Shacking up in informal union

Shacking up in informal union

India appears to be making a great social shift - the gradual acceptance of hitherto forbidden relationships. When the Supreme Court sought to spell out that there was nothing immoral about live-in relationships, it did not say anything new or revolutionary. It was a recognition of a social practice that has long been in the shadows and sidelines of a strictly structured family system; and it has for far too long been labeled taboo, immoral, even promiscuous.

‘Bibis’ to white men
But there is abundant historical and contemporary literature that show that 19th century Indian women in territories that were part of the Bengal, Madras and Bombay presidencies cohabited as "bibis" with white men. Their consensual union invited social revile, branded as outcastes, called names, described as women of easy virtue and loose morals and denied the property they were entitled to inherit.
Is cohabitation living in sin? From a largely Indian social perspective, the union of two individuals of opposite genders is considered extremely objectionable and highly immoral prior to marriage. Therefore, taking note of variation across space is important while viewing the issue of living in informal union since it is not just normative but also subjective. What might be immoral for some might not be for others.

What is, however, undeniable is that cohabiting or living-in, without the formal norms and bindings of marriage, is becoming more and more trendy in India, especially in large megacities where the larger social bonds are loose and fluid. Among some, marriage and family are now being seen as institutions preserving a society which need serious alteration. To many, unmarried cohabitation seems to be an alternative to the outlived institution of marriage. Whatever maybe the outcome of cohabitation, successful or otherwise, that leads to marriage or not, a live-in relationship’s moral call is important.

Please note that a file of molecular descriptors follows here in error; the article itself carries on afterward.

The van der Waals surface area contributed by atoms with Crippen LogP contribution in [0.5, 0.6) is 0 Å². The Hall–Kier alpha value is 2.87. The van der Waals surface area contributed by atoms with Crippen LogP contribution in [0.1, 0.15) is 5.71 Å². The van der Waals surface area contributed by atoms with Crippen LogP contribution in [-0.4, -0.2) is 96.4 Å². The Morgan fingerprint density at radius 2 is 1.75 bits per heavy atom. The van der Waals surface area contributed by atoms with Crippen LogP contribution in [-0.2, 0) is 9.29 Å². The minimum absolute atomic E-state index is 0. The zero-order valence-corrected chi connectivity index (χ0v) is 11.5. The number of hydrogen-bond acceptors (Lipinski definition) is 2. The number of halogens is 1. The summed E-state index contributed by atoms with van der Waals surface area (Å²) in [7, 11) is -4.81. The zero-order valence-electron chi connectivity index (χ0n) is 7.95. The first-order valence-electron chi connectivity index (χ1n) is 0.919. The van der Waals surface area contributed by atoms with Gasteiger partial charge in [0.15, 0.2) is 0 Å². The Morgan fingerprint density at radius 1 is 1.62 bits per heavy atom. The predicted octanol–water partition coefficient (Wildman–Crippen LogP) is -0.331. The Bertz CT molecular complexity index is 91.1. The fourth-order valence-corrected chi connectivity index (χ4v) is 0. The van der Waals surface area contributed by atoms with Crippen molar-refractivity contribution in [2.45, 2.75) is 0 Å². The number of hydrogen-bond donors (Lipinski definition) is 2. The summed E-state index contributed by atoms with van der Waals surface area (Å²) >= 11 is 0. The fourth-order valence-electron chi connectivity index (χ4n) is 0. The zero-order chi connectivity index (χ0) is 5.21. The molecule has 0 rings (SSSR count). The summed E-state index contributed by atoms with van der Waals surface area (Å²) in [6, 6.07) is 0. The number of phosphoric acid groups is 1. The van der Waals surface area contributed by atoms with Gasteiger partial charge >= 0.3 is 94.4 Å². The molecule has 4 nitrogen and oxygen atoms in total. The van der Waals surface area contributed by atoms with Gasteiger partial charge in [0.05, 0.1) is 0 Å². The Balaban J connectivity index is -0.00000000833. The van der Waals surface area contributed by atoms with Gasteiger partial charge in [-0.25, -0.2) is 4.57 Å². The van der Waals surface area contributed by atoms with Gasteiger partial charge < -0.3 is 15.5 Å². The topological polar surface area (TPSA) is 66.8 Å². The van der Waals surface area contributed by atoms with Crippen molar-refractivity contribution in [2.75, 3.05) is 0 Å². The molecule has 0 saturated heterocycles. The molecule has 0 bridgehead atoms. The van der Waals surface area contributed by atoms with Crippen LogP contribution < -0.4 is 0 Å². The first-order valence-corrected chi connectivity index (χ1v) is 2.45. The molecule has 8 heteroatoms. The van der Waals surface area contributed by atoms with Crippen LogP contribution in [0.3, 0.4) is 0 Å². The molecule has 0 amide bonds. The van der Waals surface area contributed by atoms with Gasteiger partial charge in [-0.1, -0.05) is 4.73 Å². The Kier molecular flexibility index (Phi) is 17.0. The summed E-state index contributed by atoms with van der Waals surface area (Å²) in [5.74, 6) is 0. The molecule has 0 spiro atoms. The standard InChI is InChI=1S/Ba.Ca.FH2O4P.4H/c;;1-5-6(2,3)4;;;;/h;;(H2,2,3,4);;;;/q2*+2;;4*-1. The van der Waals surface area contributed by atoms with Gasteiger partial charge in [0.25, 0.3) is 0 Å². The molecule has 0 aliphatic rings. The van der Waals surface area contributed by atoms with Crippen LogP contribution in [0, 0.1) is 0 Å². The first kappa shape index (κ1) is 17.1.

The practice has barely picked up in India, so more data is required to study informal unions and the “winnowing hypothesis” that goes with it, positing a unilinear transition from dating to cohabiting to marital union. Cohabitation as a concept becomes an extremely complex analytical tool to comprehend its many elements - moral, emotional, economic, social and sexual.

But in the wake of increasingly turbulent family patterns, several perspectives now compete to explain why some unmarried couples remain together and others do not. In India, it is often mistaken to be predictated on sex and sometimes equated with the so-called "ills" of extra-marital relationships. The irony is that even those who cohabit are uncomfortable with self-exposure lest their parents, relatives, colleagues or even landlords get to know.

Marital compatibility test
Like any other social relationship like marriage, cohabitation too suffers from splits for a variety of reasons. Cohabitors tend to embrace individualism as well as ideals of personal autonomy and equity in each partner’s contribution to the relationship and the household. But cohabitation’s positive impact is greater since it promotes “premarital adaptive socialisation”, a process in which partners test for marital compatibility and strengthen their emotional bonds to each other. The partners are better able to perceive themselves as well-adjusted and view the relationship as a positive learning experience.

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